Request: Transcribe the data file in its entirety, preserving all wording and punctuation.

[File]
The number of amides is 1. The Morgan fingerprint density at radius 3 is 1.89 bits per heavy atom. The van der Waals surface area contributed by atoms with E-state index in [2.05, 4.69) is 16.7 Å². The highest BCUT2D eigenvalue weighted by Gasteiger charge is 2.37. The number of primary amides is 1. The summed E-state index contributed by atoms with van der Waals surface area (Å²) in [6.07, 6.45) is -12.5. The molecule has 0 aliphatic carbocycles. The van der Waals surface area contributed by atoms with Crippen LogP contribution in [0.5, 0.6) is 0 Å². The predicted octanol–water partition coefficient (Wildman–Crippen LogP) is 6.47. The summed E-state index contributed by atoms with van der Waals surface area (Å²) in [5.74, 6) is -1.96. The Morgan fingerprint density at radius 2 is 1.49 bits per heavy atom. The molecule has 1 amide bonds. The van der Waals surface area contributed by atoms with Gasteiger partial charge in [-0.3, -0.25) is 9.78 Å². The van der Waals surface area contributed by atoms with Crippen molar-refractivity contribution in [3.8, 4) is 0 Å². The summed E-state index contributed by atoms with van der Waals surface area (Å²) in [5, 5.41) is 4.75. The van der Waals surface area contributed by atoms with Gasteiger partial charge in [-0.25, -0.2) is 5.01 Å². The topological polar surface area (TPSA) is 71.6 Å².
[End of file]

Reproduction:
The number of amides is 1. The Morgan fingerprint density at radius 3 is 1.89 bits per heavy atom. The van der Waals surface area contributed by atoms with E-state index in [2.05, 4.69) is 16.7 Å². The highest BCUT2D eigenvalue weighted by Gasteiger charge is 2.37. The number of primary amides is 1. The summed E-state index contributed by atoms with van der Waals surface area (Å²) in [6.07, 6.45) is -12.5. The molecule has 0 aliphatic carbocycles. The van der Waals surface area contributed by atoms with Crippen LogP contribution in [0.5, 0.6) is 0 Å². The predicted octanol–water partition coefficient (Wildman–Crippen LogP) is 6.47. The summed E-state index contributed by atoms with van der Waals surface area (Å²) in [5.74, 6) is -1.96. The Morgan fingerprint density at radius 2 is 1.49 bits per heavy atom. The molecule has 1 amide bonds. The van der Waals surface area contributed by atoms with Gasteiger partial charge in [-0.3, -0.25) is 9.78 Å². The van der Waals surface area contributed by atoms with Crippen molar-refractivity contribution in [3.8, 4) is 0 Å². The summed E-state index contributed by atoms with van der Waals surface area (Å²) in [5, 5.41) is 4.75. The van der Waals surface area contributed by atoms with Gasteiger partial charge in [-0.25, -0.2) is 5.01 Å². The topological polar surface area (TPSA) is 71.6 Å².